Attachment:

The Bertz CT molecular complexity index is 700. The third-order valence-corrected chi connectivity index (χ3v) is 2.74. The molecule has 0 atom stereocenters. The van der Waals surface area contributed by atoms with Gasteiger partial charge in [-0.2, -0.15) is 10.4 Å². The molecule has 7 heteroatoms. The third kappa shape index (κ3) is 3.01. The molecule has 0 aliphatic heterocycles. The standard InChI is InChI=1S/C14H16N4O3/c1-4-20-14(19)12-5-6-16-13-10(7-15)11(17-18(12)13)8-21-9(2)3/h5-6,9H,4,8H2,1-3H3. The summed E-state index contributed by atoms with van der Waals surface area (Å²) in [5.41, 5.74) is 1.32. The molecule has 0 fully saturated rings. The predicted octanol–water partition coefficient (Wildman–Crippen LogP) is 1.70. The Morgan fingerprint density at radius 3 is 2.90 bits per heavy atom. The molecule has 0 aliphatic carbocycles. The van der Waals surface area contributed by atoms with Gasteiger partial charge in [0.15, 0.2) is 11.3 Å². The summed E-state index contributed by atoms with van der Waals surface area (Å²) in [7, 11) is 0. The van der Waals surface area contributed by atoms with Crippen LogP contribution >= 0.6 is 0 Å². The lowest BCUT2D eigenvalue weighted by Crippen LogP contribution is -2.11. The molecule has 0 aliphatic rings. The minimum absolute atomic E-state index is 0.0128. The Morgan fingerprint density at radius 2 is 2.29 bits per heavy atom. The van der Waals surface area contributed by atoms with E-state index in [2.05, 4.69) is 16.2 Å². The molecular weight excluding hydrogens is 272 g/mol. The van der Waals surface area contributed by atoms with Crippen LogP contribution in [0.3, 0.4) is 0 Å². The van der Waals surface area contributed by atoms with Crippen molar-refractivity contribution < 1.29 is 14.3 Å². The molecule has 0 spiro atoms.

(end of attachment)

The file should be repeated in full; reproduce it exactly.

The Bertz CT molecular complexity index is 700. The third-order valence-corrected chi connectivity index (χ3v) is 2.74. The molecule has 0 atom stereocenters. The van der Waals surface area contributed by atoms with Gasteiger partial charge in [-0.2, -0.15) is 10.4 Å². The molecule has 7 heteroatoms. The third kappa shape index (κ3) is 3.01. The molecule has 0 aliphatic heterocycles. The standard InChI is InChI=1S/C14H16N4O3/c1-4-20-14(19)12-5-6-16-13-10(7-15)11(17-18(12)13)8-21-9(2)3/h5-6,9H,4,8H2,1-3H3. The summed E-state index contributed by atoms with van der Waals surface area (Å²) in [5.41, 5.74) is 1.32. The molecule has 0 fully saturated rings. The predicted octanol–water partition coefficient (Wildman–Crippen LogP) is 1.70. The Morgan fingerprint density at radius 3 is 2.90 bits per heavy atom. The molecule has 0 aliphatic carbocycles. The van der Waals surface area contributed by atoms with Gasteiger partial charge in [0.15, 0.2) is 11.3 Å². The summed E-state index contributed by atoms with van der Waals surface area (Å²) in [7, 11) is 0. The van der Waals surface area contributed by atoms with Crippen LogP contribution >= 0.6 is 0 Å². The lowest BCUT2D eigenvalue weighted by Crippen LogP contribution is -2.11. The molecule has 0 aliphatic rings. The minimum absolute atomic E-state index is 0.0128. The Morgan fingerprint density at radius 2 is 2.29 bits per heavy atom. The van der Waals surface area contributed by atoms with E-state index in [2.05, 4.69) is 16.2 Å². The molecular weight excluding hydrogens is 272 g/mol. The van der Waals surface area contributed by atoms with Crippen LogP contribution in [0.3, 0.4) is 0 Å². The van der Waals surface area contributed by atoms with Crippen molar-refractivity contribution < 1.29 is 14.3 Å². The molecule has 0 spiro atoms.